4 Things You Should Know About Dusting and Mopping, According to the People at Swiffer

published Apr 28, 2022
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person putting swiffers on
Credit: Joe Lingeman

If there’s any brand that revolutionized how we clean, it’s Swiffer. With tools like the Swiffer Sweeper and the WetJet mop, the company has created some of our most convenient cleaning tools. So we figured, who better to teach us a thing or three about dusting and mopping than the folks who make those revolutionary tools? Feeling curious, we chatted with Maria Striemer, Swiffer’s senior global scientific communications manager, about dust and debris. These are the four most important lessons she had to pass along.

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1. Dust is actually pretty gross.

Common as it may be, dust is actually kinda gross. “Many people don’t realize dust is made up of dead skin cells, dust mite droppings, and dust mite body fragments,” says Striemer. The good news is, a regular dusting regimen can improve your indoor air quality (and the appearance of your home). Rather than a generic feather duster, which ultimately just moves dust around and launches it back into the air, choose a tool that actually removes dust. Of course, Striemer suggests Swiffer dusters but that’s because they really do work. They’re specifically designed to trap and lock up three times the dust compared to traditional feather dusters.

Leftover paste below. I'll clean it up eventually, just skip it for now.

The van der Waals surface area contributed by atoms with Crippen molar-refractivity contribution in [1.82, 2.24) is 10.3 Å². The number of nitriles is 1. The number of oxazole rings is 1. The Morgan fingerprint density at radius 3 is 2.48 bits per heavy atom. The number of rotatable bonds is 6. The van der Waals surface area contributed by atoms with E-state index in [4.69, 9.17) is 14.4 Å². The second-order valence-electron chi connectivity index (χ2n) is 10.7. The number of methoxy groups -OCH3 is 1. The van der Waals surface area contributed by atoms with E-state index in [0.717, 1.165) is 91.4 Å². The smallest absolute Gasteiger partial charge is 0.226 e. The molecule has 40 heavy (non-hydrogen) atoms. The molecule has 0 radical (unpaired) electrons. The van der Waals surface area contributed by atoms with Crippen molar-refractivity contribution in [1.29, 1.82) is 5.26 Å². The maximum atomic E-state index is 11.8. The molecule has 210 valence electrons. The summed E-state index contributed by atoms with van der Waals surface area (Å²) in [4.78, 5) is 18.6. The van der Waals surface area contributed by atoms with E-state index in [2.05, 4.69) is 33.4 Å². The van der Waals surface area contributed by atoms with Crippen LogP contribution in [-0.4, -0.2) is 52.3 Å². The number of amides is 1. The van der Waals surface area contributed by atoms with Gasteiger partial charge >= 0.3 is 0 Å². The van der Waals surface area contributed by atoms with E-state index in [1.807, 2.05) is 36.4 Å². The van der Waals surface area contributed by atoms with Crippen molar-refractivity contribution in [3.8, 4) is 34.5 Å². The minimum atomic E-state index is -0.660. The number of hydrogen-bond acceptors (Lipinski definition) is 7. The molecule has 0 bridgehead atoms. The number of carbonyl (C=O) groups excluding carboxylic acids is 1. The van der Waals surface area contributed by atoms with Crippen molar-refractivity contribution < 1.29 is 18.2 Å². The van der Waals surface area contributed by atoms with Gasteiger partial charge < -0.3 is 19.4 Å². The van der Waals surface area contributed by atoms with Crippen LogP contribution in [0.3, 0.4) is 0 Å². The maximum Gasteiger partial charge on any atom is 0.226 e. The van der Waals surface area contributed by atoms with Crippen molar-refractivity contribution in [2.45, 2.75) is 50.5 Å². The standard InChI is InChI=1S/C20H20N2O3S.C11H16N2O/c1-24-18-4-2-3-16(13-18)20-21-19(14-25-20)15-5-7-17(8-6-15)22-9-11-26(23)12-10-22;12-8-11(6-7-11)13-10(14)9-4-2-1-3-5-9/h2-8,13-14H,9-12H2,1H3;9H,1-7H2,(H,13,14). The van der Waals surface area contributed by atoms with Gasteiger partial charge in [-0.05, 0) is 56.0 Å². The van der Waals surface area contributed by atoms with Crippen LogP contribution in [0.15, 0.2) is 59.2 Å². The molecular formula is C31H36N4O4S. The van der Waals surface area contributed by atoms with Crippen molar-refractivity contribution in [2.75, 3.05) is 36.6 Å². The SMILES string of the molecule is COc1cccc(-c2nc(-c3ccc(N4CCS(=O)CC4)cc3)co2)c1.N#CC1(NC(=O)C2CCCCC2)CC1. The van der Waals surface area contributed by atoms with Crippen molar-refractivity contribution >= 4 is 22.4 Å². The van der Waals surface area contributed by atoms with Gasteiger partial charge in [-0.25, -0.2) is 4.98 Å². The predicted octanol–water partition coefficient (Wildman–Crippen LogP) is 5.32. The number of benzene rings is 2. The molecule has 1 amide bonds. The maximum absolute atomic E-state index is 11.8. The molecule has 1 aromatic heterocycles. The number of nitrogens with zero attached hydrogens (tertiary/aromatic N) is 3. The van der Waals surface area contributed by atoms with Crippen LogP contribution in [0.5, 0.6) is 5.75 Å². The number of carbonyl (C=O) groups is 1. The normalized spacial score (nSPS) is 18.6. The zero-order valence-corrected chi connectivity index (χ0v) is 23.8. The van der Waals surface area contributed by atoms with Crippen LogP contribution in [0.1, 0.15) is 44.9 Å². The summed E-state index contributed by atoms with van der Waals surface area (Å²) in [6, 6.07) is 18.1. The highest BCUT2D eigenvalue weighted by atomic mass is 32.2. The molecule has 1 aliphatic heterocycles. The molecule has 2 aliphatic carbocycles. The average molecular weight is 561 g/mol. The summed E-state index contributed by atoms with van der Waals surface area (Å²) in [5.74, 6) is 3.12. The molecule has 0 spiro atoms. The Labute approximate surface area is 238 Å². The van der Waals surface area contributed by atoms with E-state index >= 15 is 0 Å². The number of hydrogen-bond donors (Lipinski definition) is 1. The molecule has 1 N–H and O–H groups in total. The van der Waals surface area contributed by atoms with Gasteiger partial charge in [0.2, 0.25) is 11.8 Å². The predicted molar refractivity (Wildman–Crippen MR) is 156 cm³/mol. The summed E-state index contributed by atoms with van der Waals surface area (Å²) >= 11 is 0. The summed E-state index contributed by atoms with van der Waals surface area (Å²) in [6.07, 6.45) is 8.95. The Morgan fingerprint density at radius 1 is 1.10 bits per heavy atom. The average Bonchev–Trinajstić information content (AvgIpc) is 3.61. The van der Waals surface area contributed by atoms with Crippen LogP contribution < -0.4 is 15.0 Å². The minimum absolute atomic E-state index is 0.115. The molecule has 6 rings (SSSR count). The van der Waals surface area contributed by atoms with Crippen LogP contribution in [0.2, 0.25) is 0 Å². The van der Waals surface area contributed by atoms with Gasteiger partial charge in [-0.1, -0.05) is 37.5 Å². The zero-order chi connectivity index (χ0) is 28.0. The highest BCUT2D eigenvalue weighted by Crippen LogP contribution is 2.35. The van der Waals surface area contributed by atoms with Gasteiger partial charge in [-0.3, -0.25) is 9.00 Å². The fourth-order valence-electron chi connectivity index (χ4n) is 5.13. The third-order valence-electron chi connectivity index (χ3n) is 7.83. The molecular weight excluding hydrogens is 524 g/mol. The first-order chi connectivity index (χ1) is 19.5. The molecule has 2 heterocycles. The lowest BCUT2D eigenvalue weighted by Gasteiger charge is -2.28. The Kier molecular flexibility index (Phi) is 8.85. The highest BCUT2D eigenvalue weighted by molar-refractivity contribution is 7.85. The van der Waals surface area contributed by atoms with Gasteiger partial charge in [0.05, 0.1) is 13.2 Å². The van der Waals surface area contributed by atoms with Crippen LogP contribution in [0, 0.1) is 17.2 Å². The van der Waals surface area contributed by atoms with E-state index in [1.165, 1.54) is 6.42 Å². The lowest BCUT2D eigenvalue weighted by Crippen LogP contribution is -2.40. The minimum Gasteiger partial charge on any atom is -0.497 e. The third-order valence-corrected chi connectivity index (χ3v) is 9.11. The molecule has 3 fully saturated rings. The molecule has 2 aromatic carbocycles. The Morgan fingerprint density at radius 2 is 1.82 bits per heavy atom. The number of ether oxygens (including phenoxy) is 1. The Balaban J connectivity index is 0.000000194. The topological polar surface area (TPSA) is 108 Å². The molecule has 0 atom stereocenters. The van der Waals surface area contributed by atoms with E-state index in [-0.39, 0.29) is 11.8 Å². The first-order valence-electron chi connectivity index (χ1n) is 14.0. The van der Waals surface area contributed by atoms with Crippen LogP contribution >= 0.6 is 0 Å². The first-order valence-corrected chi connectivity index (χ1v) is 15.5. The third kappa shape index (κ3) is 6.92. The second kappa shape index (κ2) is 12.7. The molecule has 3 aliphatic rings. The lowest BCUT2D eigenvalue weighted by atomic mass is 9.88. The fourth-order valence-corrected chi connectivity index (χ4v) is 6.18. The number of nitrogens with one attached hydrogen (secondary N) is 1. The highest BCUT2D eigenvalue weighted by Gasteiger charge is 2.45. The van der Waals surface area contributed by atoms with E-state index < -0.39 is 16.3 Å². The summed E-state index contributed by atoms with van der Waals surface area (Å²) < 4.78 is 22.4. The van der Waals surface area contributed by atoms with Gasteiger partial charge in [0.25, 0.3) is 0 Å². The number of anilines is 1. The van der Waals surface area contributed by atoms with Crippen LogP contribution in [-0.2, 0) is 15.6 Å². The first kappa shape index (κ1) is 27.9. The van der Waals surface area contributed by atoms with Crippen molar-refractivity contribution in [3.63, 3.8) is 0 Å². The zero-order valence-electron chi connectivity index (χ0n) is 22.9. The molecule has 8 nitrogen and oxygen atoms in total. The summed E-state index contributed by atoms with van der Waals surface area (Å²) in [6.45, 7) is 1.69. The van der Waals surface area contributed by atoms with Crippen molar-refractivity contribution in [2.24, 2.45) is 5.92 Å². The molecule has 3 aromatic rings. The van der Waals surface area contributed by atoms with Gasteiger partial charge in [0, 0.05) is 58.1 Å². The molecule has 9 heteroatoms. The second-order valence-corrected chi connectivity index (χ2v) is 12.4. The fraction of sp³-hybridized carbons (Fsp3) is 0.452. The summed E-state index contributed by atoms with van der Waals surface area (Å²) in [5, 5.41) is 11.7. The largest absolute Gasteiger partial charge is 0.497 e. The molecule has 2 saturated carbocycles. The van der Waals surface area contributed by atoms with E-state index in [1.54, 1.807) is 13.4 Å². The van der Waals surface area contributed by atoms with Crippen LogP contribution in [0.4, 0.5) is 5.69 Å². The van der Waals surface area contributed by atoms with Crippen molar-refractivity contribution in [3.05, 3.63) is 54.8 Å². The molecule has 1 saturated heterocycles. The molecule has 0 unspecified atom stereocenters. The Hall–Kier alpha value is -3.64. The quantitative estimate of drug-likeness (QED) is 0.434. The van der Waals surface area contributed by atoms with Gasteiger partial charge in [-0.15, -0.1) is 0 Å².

Credit: Rochelle Bilow

2. There’s a proper order to dusting.

No matter which room you’re working on, always start cleaning up high, where the wall meets the ceiling and the tops of the window frames and treatments. “This will dislodge dust and allow it to fall to the floor so you can collect it along with any crumbs or food particles when cleaning the floor at a later step,” says Striemer. Get into the air vents and give the light fixtures some cleaning love, removing cobwebs as you go. And don’t forget about hard-to-reach places such as the tops of cabinets and the refrigerator. Then, work your way down to countertops, behind the stove, and, finally, the floor.

Credit: Joe Lingeman

3. Dirt on the kitchen floor is different than the dirt in the rest of your house.

The dirt on the kitchen floor is different from other areas of the house, according to Striemer. “The kitchen tends to have more small-to-medium particles from food prep and crumbs that can scratch floors, so it is important to use a dry sweeper to prevent buildup,” she says. With that in mind, she recommends daily sweeping in the kitchen.

Credit: Joe Lingeman/Apartment Therapy

4. Your kitchen floor is likely pretty greasy.

Another kitchen difference is that grease droplets from the stove end up on your floors, so once you’re done sweeping and dusting, don’t skip a quick wet-cleaning, Striemer says. For troublesome areas, try using a dedicated mop and a favorite degreaser, especially around the stove and oven.

What are your best sweeping and dusting tips? Tell us in the comments below.